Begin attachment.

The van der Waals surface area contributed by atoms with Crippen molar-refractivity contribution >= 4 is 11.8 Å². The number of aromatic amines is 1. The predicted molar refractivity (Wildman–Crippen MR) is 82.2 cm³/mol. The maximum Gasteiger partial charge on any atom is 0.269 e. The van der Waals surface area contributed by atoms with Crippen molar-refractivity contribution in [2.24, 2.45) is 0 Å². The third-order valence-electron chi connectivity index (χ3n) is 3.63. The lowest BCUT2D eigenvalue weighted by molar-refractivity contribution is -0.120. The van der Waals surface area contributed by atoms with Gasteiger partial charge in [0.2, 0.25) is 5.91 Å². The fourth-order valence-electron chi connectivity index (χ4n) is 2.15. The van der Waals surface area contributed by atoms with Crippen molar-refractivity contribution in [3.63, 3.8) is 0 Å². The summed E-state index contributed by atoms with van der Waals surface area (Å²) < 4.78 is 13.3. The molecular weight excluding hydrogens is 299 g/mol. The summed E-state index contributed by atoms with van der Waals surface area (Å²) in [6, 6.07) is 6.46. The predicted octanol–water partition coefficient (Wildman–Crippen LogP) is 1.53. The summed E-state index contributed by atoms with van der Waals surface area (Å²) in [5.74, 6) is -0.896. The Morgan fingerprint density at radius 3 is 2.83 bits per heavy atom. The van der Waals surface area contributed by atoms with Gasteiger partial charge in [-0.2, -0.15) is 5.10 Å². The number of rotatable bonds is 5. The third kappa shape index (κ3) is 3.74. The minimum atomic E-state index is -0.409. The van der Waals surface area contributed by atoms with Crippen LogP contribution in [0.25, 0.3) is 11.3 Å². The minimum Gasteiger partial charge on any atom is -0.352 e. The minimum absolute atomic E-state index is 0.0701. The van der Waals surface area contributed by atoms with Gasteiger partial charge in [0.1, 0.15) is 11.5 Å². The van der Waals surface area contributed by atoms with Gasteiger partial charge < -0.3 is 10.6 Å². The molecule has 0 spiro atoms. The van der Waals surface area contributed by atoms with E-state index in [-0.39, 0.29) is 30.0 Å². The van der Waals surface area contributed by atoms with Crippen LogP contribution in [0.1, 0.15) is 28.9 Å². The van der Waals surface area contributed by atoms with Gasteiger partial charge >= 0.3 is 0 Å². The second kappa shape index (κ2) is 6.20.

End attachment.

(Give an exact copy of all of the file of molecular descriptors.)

The van der Waals surface area contributed by atoms with Crippen molar-refractivity contribution >= 4 is 11.8 Å². The number of aromatic amines is 1. The predicted molar refractivity (Wildman–Crippen MR) is 82.2 cm³/mol. The maximum Gasteiger partial charge on any atom is 0.269 e. The van der Waals surface area contributed by atoms with Crippen molar-refractivity contribution in [2.24, 2.45) is 0 Å². The third-order valence-electron chi connectivity index (χ3n) is 3.63. The lowest BCUT2D eigenvalue weighted by molar-refractivity contribution is -0.120. The van der Waals surface area contributed by atoms with Gasteiger partial charge in [0.2, 0.25) is 5.91 Å². The fourth-order valence-electron chi connectivity index (χ4n) is 2.15. The van der Waals surface area contributed by atoms with Crippen molar-refractivity contribution in [3.63, 3.8) is 0 Å². The summed E-state index contributed by atoms with van der Waals surface area (Å²) < 4.78 is 13.3. The molecular weight excluding hydrogens is 299 g/mol. The summed E-state index contributed by atoms with van der Waals surface area (Å²) in [6, 6.07) is 6.46. The predicted octanol–water partition coefficient (Wildman–Crippen LogP) is 1.53. The summed E-state index contributed by atoms with van der Waals surface area (Å²) in [5.74, 6) is -0.896. The Morgan fingerprint density at radius 3 is 2.83 bits per heavy atom. The van der Waals surface area contributed by atoms with Gasteiger partial charge in [-0.2, -0.15) is 5.10 Å². The number of rotatable bonds is 5. The third kappa shape index (κ3) is 3.74. The minimum atomic E-state index is -0.409. The van der Waals surface area contributed by atoms with Crippen LogP contribution in [0.25, 0.3) is 11.3 Å². The minimum Gasteiger partial charge on any atom is -0.352 e. The minimum absolute atomic E-state index is 0.0701. The van der Waals surface area contributed by atoms with Gasteiger partial charge in [0.1, 0.15) is 11.5 Å². The van der Waals surface area contributed by atoms with Gasteiger partial charge < -0.3 is 10.6 Å². The molecule has 0 spiro atoms. The van der Waals surface area contributed by atoms with E-state index in [-0.39, 0.29) is 30.0 Å². The van der Waals surface area contributed by atoms with Crippen LogP contribution in [0.1, 0.15) is 28.9 Å². The van der Waals surface area contributed by atoms with Gasteiger partial charge >= 0.3 is 0 Å². The second kappa shape index (κ2) is 6.20.